The DT-MINI Deuterium Tungsten Halogen Light Sources combine the continuous spectrum of an RF-excited deuterium UV light source and a tungsten halogen VIS-NIR light source in a single optical path. The combined-spectrum sources produce stable spectral output from ~200-2000 nm in a compact package. Purchase price is US$ 1,732.
Initially we were using our portable Ocean Optics USB2000+ Miniature Fiber Optic Spectrometer for colour grading projects.
The new SpectraSuite, the first modular, OS-independent spectroscopy software platform runs on Windows, Linux and MacOS based systems.
For fluorescence studies and more sophisticated gem identification projects we have acquired an Ocean Optics NIR 256-2.5 spectrometer with high-power halogen light source and filters; this allows us to conduct testing in the entire 200 - 2500 nm (UV-VIS-NIR) range.
The OceanOptics NR256-2.5 is a less costly, less complex alternative to FT-IR and comparable technologies and acquires data as fast as 10 milliseconds. The spectrometer has an effective range of 850-2500 (enhanced for 2100-2500 nm region).
It features a temperature-regulated InGaAs detector array, which is internally cooled for optimum signal-to-noise and sensitivity.
Purchase price for the OceanOptics NIR 256-2.5 spectroscope is US$ 25,405.
Fillers are being used in a wider variety of gemstones than ever before. Remember "fracture filled" diamonds (Yehuda), opticon treated emeralds (Gematrat), different types of treatment for jadeite, glass filling of rubies and now topaz, tourmaline and others filled with some type of resin. The latter material has been the filler of choice for many years. I remember a visit to a small factory where spheres and other items were made from quartz and a variety of gem materials. Tubes of opticon were clearly visible at the benches; I could observe workers using razor blades smoothening out the treated surfaces.
The detection of filler materials and dyes will be a priority in our studies with the NIR spectrometer. We will also study fluorescence reactions under LW and SW ultraviolet light. Initial reports will be published soon.
We have started mutual cooperation with the Fox Group Inc. - the manufacturer of new UV-LEDs (350 nm and 360 nm, 250 nm in development); they will send us their newest FoxUV TM LEDs for luminescence testing on gemstones.
This is the continuation of work presented during the GIT 2008 conference in Bangkok. See CIGem NewsJanuary/February 2009 and my contribution "UV-LEDs - setting a new standard for fluorescence observations", View/Download the poster here( 121 KB). It is encouraging to see a few labs indicating the wavelength of the excitation source in their more recent fluorescence studies.
For some time we have explored venues to make advanced training in gemmology available to gemmologists holding diplomas from other institutions.
The use of advanced instrumentation in a gemmological lab requires additional training which is not covered in the traditional curriculas of gemmology programs.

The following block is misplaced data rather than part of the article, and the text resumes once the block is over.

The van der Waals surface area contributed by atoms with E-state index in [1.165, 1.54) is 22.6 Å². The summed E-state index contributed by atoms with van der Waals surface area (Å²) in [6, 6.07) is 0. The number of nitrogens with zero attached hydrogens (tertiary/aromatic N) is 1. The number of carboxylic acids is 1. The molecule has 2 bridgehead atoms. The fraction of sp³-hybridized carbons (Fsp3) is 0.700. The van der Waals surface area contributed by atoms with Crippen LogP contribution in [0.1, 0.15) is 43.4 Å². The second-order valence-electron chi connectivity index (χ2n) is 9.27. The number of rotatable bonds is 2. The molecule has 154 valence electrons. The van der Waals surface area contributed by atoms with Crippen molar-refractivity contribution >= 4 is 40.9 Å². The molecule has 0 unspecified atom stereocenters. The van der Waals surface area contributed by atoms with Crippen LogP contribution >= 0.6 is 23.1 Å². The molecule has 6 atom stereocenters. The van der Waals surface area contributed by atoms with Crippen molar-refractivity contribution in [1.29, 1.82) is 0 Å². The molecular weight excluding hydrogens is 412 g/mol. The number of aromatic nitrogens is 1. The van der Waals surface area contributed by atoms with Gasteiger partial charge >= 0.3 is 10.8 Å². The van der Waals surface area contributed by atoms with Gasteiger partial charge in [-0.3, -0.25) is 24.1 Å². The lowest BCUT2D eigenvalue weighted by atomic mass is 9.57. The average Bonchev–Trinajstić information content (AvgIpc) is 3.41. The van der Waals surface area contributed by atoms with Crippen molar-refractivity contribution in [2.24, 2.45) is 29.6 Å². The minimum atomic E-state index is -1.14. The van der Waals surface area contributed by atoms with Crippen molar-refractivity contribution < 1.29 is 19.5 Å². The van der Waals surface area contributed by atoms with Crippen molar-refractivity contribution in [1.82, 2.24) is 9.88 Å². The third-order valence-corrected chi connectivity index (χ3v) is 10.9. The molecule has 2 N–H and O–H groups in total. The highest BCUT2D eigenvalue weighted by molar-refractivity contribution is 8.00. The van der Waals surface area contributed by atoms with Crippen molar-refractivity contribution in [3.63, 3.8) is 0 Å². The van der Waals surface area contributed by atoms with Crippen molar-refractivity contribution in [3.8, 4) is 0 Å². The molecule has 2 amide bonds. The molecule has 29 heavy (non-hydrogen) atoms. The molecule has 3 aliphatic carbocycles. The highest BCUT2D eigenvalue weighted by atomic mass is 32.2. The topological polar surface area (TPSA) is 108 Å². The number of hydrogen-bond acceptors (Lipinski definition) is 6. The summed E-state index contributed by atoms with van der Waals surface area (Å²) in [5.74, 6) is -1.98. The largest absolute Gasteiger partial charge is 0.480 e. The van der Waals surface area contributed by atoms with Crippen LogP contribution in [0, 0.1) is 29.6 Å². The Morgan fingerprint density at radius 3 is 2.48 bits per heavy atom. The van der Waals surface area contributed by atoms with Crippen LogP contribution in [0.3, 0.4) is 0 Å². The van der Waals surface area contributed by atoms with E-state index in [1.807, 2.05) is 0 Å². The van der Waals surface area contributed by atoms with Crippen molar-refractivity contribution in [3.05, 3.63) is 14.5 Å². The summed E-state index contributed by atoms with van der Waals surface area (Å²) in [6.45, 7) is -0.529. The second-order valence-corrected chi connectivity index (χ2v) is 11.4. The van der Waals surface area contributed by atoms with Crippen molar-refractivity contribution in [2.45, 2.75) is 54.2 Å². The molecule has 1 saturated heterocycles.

We are presently working on a professional development program which can be taken as a self-guided study. Other possibilities are currently being discussed with a polytechnical post-secondary institution.
We will have more information in our fall newsletter.
This is a general interest course introducing the basic identifying features of all important gems, including their appearance, special physical and optical characteristics, their occurrence and value factors. Also included is an introduction to diamond and colour gem grading, the use of gemmological instruments to aid identification.
Course Content: 1. Nature of Gemstones (1), Diamonds and Corundum 2. Nature of Gemstones (2), Beryl and organic gems 3. Crystal Structure and Origin of Gems, Opal, Topaz and Jade 4. Gem Cutting and Care, Garnet, Quartz and Spodumene 5.Gemstone Identification (1), Tourmaline, Chrysoberyl and others 6. Gemstone Identification (2), Diamond Grading (1) 7. Gemstone Economics, Markets and Values, Diamond Grading (2) 8. Colour Gem Grading and Appraisals 9. Gem Enhancement and Synthetic Gems 10. Review, Jewellery Manufacture, History and Fashion
In this course you will learn everything you need to know about diamonds. Sell more and answer customer questions with confidence. Introduction to diamond grading and jewellery fashion.
Course Content: 1. Diamonds. How they are created. 2. The Beauty of Diamonds 3. Weight and Colour of Diamonds. 4. Judging the Clarity of Diamonds. 5. Judging the Cut of Diamonds. 6. Diamond or Imitation? Gold, Platinum. 7. Choosing an Appropriate Style. 8. Choosing a Diamond Ring, Judging Craftmanship.
In this course you will learn about pearl types and shapes, how to judge luster, thickness, colour and size of pearls. The identification and evaluation of South Sea, black and freshwater pearls and other organic gems are also covered. There will be one session on opal and its evaluation. Another session will cover the jades - oriental jadeite and nephrite.
For more information about Vancouver courses go here.
Past issues of C.I.Gem News: Click on the edition you want to read:December 2008 - January/February 2009 - Special GIT 2008 edition - Spring 2009. The next newsletter will be published in September 23, 2009.
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The articles in CIGem News express the opinions of the editor and do not necessarily reflect those of the Canadian Institute of Gemmology (C.I.G.). The included links are provided for educational purposes. Copyright and content responsibility remains with the linked organization and do not represent any endorsement by the author.